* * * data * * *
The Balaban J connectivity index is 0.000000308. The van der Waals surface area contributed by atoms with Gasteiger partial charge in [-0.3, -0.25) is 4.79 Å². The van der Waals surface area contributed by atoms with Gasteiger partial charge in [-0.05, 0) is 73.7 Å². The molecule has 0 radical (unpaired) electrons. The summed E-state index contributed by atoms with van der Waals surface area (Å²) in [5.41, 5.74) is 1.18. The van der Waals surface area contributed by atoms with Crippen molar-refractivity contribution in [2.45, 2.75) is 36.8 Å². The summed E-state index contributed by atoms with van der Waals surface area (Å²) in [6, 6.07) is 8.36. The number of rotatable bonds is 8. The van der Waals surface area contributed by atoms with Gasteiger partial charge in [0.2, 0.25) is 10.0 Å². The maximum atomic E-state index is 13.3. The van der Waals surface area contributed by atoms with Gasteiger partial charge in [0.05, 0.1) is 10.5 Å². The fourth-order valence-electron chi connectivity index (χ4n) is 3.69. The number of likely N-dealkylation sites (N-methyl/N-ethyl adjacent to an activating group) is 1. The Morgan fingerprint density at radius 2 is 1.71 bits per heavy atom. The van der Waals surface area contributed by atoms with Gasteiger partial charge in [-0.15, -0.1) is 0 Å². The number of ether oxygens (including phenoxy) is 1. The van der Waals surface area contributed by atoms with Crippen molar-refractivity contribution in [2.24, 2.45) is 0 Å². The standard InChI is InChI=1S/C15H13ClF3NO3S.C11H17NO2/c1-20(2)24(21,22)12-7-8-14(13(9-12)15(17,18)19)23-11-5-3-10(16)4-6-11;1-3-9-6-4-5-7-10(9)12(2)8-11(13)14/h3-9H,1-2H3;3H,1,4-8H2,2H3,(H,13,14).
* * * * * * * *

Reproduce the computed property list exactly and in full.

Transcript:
The Balaban J connectivity index is 0.000000308. The van der Waals surface area contributed by atoms with Gasteiger partial charge in [-0.3, -0.25) is 4.79 Å². The van der Waals surface area contributed by atoms with Gasteiger partial charge in [-0.05, 0) is 73.7 Å². The molecule has 0 radical (unpaired) electrons. The summed E-state index contributed by atoms with van der Waals surface area (Å²) in [5.41, 5.74) is 1.18. The van der Waals surface area contributed by atoms with Crippen molar-refractivity contribution in [2.45, 2.75) is 36.8 Å². The summed E-state index contributed by atoms with van der Waals surface area (Å²) in [6, 6.07) is 8.36. The number of rotatable bonds is 8. The van der Waals surface area contributed by atoms with Gasteiger partial charge in [0.2, 0.25) is 10.0 Å². The maximum atomic E-state index is 13.3. The van der Waals surface area contributed by atoms with Gasteiger partial charge in [0.05, 0.1) is 10.5 Å². The fourth-order valence-electron chi connectivity index (χ4n) is 3.69. The number of likely N-dealkylation sites (N-methyl/N-ethyl adjacent to an activating group) is 1. The Morgan fingerprint density at radius 2 is 1.71 bits per heavy atom. The van der Waals surface area contributed by atoms with Gasteiger partial charge in [-0.15, -0.1) is 0 Å². The number of ether oxygens (including phenoxy) is 1. The van der Waals surface area contributed by atoms with Crippen molar-refractivity contribution in [2.24, 2.45) is 0 Å². The standard InChI is InChI=1S/C15H13ClF3NO3S.C11H17NO2/c1-20(2)24(21,22)12-7-8-14(13(9-12)15(17,18)19)23-11-5-3-10(16)4-6-11;1-3-9-6-4-5-7-10(9)12(2)8-11(13)14/h3-9H,1-2H3;3H,1,4-8H2,2H3,(H,13,14).